Showing posts with label Sunburn. Show all posts
Showing posts with label Sunburn. Show all posts

Aug 15, 2015

Seven Home Remedies That Work

Feeding a cold, even when you are overfeeding it vitamin C supplements, is not supported by science. However there are many other home remedies that have been proven to work.

In three separate studies since 2001, scientists have directly measured a reduction in acid reflux in subjects who chewed sugar-free gum after a meal, designed to give them heartburn, versus those who did not. The saliva you secrete when chewing gum has a calming effect on acid reflux.

Oats have anti-inflammatory compounds that are effective when applied directly to the skin and can be applied as oatmeal or adding ground oats to a bath. Good for treating poison ivy, irritated skin, or itching due to eczema.

One way to reduce sunburn pain is cucumber. Use a food processor to turn it into paste, apply it to sunburned skin and leave it on until it dries.

In a small study published in the American Journal of Physiology, researchers induced nausea by spinning subjects in a large drum after a heavy meal. Ginger helped ease the nausea of the subjects. Try
drinking ginger ale, eating a ginger candy, or dissolving a teaspoon of ginger powder in a cup of water or tea.

According to 2002 research in the Journal of Family Practice, nasal irrigation with a saltwater solution relieved the symptoms of sinus congestion and improved sinus-related quality of life. Add half a teaspoon of salt for every eight ounces of warm water. Use a neti pot or a squeeze bottle to pour the solution into your nostrils while leaning over a sink to catch the drainage.

Apple cider vinegar is an antibiotic and can be used to treat fungus. Soak toes or fingers in apple cider vinegar for twenty minutes twice a day until symptoms go away. It is also good to combat acne as it kills bacteria on your skin and shrinks blood vessels around the acne. Soak a cotton ball with apple cider vinegar, and apply it to affected skin after washing.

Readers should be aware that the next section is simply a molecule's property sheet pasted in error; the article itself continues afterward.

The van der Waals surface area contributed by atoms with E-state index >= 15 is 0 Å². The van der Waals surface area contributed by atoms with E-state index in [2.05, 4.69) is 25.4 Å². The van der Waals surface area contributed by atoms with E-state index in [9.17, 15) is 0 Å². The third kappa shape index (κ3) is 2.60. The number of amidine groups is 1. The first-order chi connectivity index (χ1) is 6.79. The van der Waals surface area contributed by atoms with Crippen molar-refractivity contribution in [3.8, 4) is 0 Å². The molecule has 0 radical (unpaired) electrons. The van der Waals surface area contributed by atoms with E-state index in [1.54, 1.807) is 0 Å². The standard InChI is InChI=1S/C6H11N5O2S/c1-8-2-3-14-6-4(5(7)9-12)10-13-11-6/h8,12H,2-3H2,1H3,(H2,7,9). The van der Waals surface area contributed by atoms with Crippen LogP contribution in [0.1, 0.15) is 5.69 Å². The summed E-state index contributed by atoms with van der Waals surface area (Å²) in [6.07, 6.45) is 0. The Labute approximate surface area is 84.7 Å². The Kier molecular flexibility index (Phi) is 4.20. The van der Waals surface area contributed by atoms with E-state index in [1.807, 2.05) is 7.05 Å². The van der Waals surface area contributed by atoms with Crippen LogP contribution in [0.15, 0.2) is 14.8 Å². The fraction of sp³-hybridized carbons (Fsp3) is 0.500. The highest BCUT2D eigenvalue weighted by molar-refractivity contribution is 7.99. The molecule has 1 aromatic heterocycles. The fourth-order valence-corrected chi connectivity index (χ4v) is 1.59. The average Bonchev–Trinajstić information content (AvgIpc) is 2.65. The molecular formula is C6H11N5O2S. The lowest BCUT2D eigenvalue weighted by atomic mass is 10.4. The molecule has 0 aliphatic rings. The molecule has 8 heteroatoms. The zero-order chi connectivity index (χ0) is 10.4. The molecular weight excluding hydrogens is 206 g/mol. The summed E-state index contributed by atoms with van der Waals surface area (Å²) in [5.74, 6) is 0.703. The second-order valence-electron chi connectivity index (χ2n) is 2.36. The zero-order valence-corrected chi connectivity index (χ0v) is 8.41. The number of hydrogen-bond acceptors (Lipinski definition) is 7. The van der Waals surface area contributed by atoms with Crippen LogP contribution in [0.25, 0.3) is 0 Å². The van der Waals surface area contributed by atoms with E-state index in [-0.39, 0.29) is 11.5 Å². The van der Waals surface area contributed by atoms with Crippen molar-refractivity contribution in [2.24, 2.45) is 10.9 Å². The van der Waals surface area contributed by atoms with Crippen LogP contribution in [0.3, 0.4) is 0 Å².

According to a 2009 and 2011 studies,
tart cherry juice that lists montmorency cherries in the ingredients increases melatonin levels in the body. Melatonin is a hormone instrumental in sleep regulation. Subjects in the studies reduced the amount of time it took to fall asleep and saw significant increases in sleep time and quality

Aug 22, 2014

Sunburn and SPF

SPF is an acronym for Sun Protection Factor. SPF is actually a measure of protection from amount of UV-B exposure and it is not meant to help you determine duration of exposure. Sunbathers often assume that they get twice as much protection from SPF 100 sunscreen as from SPF 50. In reality, the extra protection is negligible. Properly applied SPF 15 blocks 93% of UV-B rays; SPF 50 sunscreen blocks 98 percent of sunburn rays. Dermatologists recommend using a SPF15 or SPF30 sunscreen. Higher SPFs do not actually give much more protection.

Sunblock and sunscreen block the rays from the sun being absorbed by our skin. Ninety five percent of the UV (Ultra violet) energy hitting the earth’s surface is UV-A. The other 5% is UV-B. Most of UV-B radiation is absorbed by our atmosphere. UV-A penetrates the skin more deeply than UV-B. However, UV-B causes more problems generally associated with exposure to the sun’s rays, like skin cancer, aging, and DNA damage. UV-B waves are primarily responsible for sunburned skin. Scientists know less about the dangers of UV-A radiation, but the general consensus is that it is less obvious than UV-B damage, but possibly more serious.

Sunscreens generally only block UV-B rays, and not UV-A. To get broad spectrum protection, sunscreen must contain both the organic compounds associated with UV-B absorption and an inorganic associated with UV-A reflection.

Sunburn reactions usually begin about 4 hours after exposure and peak between 8-24 hours, so what we feel while being exposed is just the beginning.